Behnam: We have a pretty clear mandate of fostering open, transparent, competitive markets. Obviously, that is a huge responsibility, but within it, comes a lot of enforcement, and surveillance, and market oversight. The one thing that I would actually encourage a lot of you to do is look up the definition of “commodity” in the Commodity Exchange Act. It is very broad. Historically we are a regulator that used to be a part of the Department of Agriculture. So, we have a number of enumerated agricultural commodities, and over the years that’s expanded to energies, minerals, financial futures, interest rates, and whatnot. So, it’s grown over the decades to encompass a pretty large number of commodities. The kicker, and this is where it applies to the crypto space, is at the end of the definition, it includes a phrase which was included, I think in 1975, “services, rights, and interests.” And that, you can imagine, is a pretty broad catchall where if you don’t have that hard or soft commodity or that financial future, you can pretty much encompass anything within that term. So, it’s broad. It’s a pretty interesting job in the sense that you can go from a conference like this to a grain elevator in the Midwest. Obviously, the chairman did a great job in giving an outline of what our history is with respect to futures, but then post-financial crisis OTC swaps coming at least within the purview of the agency. So, a broad purview, but one thing that I’ll end on with respect to this question is that definition aside, there has to be a product for future delivery. And if you don’t have that, then we don’t have jurisdiction. So, we are obviously a risk management agency as compared to the SEC, which is about capital formation. But you need a financial product that is based on future delivery.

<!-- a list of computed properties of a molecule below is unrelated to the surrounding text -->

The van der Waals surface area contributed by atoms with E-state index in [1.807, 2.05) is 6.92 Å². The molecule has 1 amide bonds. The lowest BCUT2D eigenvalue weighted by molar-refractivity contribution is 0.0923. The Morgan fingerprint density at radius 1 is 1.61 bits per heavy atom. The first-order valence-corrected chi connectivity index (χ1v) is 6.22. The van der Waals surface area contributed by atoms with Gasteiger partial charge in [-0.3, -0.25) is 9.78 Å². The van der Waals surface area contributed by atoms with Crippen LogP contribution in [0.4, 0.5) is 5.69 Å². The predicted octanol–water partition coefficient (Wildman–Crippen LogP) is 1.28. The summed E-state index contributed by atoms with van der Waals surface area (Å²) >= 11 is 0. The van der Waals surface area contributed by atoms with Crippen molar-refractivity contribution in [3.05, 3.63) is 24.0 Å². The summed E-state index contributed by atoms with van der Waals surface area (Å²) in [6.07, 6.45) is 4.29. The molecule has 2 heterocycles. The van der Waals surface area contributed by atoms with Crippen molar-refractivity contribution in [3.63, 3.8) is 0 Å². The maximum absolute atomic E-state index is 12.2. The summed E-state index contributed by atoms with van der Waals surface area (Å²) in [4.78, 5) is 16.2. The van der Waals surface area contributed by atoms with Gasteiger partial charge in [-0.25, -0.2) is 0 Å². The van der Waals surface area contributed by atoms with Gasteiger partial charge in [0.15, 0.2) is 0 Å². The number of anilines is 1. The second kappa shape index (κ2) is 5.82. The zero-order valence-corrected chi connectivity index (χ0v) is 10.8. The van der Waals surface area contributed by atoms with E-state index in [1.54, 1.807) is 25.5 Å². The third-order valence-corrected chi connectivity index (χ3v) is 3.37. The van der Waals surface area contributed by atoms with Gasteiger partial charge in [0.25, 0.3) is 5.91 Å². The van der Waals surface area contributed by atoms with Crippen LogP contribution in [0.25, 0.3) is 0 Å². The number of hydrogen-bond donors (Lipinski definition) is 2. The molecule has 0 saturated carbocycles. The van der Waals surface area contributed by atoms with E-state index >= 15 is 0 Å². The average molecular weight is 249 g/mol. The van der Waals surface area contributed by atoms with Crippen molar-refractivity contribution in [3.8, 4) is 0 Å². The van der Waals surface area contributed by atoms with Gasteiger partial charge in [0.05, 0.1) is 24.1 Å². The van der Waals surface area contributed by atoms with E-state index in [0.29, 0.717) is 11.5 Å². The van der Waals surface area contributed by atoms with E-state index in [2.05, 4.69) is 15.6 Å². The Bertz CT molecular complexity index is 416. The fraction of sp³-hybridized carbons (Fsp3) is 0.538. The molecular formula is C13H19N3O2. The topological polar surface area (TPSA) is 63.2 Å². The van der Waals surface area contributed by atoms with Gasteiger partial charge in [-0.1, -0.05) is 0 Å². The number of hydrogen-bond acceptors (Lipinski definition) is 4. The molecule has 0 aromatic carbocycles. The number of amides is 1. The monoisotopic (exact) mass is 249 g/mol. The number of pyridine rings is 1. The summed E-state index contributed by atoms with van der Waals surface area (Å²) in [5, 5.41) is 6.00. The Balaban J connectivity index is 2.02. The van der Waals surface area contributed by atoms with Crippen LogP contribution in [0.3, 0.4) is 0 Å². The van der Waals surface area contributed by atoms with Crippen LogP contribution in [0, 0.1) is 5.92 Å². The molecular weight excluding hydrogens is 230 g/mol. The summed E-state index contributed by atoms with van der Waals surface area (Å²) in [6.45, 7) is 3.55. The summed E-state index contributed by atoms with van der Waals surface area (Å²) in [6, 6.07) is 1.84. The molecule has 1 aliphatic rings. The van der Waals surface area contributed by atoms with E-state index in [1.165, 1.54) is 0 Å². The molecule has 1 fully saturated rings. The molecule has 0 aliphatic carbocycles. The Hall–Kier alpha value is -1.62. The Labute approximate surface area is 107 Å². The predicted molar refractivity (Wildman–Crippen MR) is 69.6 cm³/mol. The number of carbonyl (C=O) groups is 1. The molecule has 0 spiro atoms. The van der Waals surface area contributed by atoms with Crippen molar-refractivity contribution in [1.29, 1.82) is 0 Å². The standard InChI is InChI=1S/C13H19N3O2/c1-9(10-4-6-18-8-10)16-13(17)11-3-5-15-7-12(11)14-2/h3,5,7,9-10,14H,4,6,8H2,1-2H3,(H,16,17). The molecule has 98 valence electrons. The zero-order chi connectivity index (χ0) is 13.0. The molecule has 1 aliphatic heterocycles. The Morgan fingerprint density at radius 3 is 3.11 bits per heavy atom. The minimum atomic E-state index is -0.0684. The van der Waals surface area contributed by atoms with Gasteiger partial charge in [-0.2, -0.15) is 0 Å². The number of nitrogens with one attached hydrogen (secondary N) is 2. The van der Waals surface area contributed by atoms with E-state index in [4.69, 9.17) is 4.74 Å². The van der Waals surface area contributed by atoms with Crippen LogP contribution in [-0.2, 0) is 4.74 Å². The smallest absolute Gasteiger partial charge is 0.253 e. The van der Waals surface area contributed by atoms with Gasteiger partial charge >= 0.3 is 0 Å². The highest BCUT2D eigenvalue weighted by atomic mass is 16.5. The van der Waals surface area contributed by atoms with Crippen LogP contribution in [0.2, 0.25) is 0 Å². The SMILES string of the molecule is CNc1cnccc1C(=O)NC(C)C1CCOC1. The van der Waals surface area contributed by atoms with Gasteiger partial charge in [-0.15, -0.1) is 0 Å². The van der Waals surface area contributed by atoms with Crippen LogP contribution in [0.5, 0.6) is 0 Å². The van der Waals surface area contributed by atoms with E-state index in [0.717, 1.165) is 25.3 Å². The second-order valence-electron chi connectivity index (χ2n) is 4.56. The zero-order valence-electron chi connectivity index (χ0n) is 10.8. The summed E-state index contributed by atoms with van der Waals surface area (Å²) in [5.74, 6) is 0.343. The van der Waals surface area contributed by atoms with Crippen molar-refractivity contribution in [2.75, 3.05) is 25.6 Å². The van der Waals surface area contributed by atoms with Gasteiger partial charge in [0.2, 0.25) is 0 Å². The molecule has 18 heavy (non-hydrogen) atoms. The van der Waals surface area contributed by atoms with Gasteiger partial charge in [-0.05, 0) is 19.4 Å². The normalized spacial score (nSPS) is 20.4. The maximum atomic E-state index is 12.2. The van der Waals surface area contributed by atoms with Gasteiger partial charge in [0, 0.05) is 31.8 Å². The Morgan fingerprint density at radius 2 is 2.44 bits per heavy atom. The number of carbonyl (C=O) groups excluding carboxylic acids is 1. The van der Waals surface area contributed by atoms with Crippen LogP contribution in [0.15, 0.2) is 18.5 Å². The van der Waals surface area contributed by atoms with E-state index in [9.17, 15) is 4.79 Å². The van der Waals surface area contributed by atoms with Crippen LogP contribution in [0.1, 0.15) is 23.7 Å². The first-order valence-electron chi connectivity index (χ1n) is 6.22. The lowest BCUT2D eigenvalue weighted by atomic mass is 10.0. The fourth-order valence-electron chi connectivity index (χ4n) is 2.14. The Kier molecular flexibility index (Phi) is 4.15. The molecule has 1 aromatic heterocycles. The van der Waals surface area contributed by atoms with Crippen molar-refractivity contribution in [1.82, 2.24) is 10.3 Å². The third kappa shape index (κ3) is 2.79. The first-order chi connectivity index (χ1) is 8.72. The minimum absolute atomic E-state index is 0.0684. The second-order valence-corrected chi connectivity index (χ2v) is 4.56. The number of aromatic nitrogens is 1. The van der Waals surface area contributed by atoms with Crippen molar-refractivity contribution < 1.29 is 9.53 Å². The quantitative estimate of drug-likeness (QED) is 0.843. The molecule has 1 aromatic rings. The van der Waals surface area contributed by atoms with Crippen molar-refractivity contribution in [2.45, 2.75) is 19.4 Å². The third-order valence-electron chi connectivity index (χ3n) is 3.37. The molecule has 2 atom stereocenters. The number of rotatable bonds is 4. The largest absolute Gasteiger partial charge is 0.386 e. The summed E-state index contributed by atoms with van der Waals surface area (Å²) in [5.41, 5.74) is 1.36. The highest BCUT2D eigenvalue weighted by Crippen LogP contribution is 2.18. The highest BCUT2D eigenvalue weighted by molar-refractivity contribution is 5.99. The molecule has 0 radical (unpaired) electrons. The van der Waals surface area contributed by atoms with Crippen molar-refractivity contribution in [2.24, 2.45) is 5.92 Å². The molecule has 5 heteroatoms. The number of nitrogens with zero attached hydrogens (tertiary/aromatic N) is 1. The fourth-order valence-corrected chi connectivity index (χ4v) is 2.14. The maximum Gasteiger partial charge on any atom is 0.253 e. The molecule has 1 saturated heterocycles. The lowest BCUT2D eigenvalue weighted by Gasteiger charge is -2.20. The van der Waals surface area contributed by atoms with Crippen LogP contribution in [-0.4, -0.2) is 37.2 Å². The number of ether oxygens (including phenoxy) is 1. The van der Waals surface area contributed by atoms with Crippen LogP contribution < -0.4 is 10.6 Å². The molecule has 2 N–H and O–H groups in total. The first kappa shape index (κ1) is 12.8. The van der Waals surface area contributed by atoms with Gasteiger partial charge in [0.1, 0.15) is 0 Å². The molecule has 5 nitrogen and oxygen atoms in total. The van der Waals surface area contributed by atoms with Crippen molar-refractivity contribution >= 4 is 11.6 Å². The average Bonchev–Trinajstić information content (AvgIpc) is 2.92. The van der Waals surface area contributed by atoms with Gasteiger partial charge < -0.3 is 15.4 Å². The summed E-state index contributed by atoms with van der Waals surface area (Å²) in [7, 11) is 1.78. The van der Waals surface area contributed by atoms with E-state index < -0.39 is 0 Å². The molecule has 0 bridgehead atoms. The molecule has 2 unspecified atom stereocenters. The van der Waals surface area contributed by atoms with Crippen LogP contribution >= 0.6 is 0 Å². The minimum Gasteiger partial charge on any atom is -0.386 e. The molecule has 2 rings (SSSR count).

Kupor: It’s funny since you mentioned agriculture, I will fully acknowledge my ignorance. I got an email about Ag months ago. He’s actually here today in the audience, one of the staffers on the Ag Committee, who asked me to testify for a crypto hearing and I admit I had to look it up and understand why I was getting called by the Ag Committee. So, I now understand obviously why that is.
Behnam: I was a former Ag Committee staffer myself, so I can give you the full explanation.
Kupor: One of the things that’s interesting to me, is there’s this concept at least as I understand it with the CFTC which is you have control over things like market and inflation and anti-fraud, but you don’t actually control spot markets. I guess, what does that mean? And again, if you think about that in a crypto context what does that mean, therefore? Where does jurisdiction begin and end when you think about crypto assets and when CFTC comes into play?